The second example on the right shows a rise in demand from D1 to D3 but a much bigger increase in supply from S1 to S2. The net result is a fall in equilibrium price (from P1 to P3) and an increase in the equilibrium quantity traded in the market from Q1 to Q3.

Moving from one market equilibrium to another

• Changes in equilibrium prices and quantities do not happen instantaneously! The shifts in supply and demand outlined in the diagrams before are reflective of changes in conditions in the market.
• So an outward shift of demand (depending upon supply conditions) leads to a short term rise in price and a fall in available stocks.
• The higher price is an incentive for suppliers to raise their output (termed as an expansion of supply) causing a movement up the short term supply curve towards the new equilibrium point.

Diagrams are a simplification of reality!

• We tend to use supply and demand diagrams to illustrate movements in market prices and quantities – this is known as comparative static analysis
• The reality in most markets and industries is more complex. For a start, many businesses have imperfect knowledge about their demand curves – they do not know precisely how consumer demand reacts to changes in price or the true level of demand at each and every price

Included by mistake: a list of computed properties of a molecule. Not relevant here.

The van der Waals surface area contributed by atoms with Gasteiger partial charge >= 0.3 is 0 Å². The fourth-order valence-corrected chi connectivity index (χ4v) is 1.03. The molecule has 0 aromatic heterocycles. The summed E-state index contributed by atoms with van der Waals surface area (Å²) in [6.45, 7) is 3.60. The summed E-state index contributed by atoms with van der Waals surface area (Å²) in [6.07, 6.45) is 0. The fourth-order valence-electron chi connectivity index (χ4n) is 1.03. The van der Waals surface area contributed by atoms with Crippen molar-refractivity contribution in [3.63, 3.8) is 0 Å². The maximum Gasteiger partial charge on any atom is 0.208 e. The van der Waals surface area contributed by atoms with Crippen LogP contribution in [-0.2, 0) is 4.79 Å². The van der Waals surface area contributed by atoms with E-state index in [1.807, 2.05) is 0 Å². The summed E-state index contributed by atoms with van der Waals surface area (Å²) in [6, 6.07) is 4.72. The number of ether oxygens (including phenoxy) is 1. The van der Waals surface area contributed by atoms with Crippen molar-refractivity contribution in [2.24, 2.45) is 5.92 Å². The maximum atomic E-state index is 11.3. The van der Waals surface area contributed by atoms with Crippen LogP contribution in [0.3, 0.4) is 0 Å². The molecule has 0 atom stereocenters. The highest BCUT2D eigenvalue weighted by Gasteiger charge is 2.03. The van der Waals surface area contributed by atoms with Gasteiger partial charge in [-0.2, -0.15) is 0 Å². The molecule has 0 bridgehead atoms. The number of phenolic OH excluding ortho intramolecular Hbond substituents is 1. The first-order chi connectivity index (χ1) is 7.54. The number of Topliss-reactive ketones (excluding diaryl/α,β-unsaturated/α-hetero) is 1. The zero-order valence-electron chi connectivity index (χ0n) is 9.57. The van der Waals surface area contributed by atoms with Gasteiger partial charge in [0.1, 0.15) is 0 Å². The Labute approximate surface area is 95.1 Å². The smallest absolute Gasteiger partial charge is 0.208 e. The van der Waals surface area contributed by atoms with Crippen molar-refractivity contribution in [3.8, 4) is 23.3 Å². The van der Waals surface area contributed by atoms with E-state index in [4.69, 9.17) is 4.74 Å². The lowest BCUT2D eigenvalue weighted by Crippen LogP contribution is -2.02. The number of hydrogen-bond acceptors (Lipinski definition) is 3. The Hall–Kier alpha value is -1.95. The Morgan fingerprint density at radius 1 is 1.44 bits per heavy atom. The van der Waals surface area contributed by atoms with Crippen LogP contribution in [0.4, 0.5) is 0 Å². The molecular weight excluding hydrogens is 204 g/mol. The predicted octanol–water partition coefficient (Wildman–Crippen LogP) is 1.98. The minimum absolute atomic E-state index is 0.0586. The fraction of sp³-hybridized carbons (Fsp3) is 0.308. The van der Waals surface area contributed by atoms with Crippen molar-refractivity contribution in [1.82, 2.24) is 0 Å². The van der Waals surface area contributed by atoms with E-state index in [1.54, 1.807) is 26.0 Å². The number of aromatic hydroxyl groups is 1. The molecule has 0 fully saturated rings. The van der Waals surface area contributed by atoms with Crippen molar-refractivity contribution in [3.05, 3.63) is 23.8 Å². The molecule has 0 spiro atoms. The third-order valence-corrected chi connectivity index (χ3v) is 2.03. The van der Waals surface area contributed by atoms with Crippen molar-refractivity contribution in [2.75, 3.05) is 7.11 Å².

• Likewise, constructing accurate supply curves requires detailed information on production costs and these may not be readily available.

Regulated prices

Not all prices are set by the free-market forces of supply and demand. In Britain, a number of prices are affected by industry regulators – good examples are rail fares, the cost of postage stamps and water bills.

In the rail market, some of the fares are unregulated allowing train operating companies to set their own prices. But around half of the fares charged for UK rail travellers are determined by the rail regulator

You can see from the chart below that average rail fares in the UK have grown faster than the overall consumer price index. The result is that the real cost or price of travel has increased over recent years.

A Summary of Changes in Market Equilibrium Price

Here is a summary when there is a unique change in one of the conditions of market demand or supply

 Shift Equilibrium Price Equilibrium Quantity Demand increases Higher Higher Demand decreases Lower Lower Supply increases Lower Higher Supply decreases Higher Lower

The possible outcomes for price and quantity are less certain when there is more than one change in demand and supply conditions

 Demand Supply Equilibrium Price Equilibrium Quantity + + ? + + 0 + + + - + ? 0 + - + 0 0 0 0 0 - + - - + - + - 0 - - - - ? -
• (+) signifies increase in demand / supply
• signifies no change in conditions of demand / supply
• (-) signifies a fall in demand / supply

The outcome for market price is often uncertain because it depends on the size of the relative changes in supply and demand in a given time period.

For example:

• A 20% rise in demand and a 8% rise in supply will cause prices to rise
• A 10% rise in demand and a 30% rise in supply will cause prices to fall
• A 25% rise in demand and a 25% rise in supply will cause prices to remain constant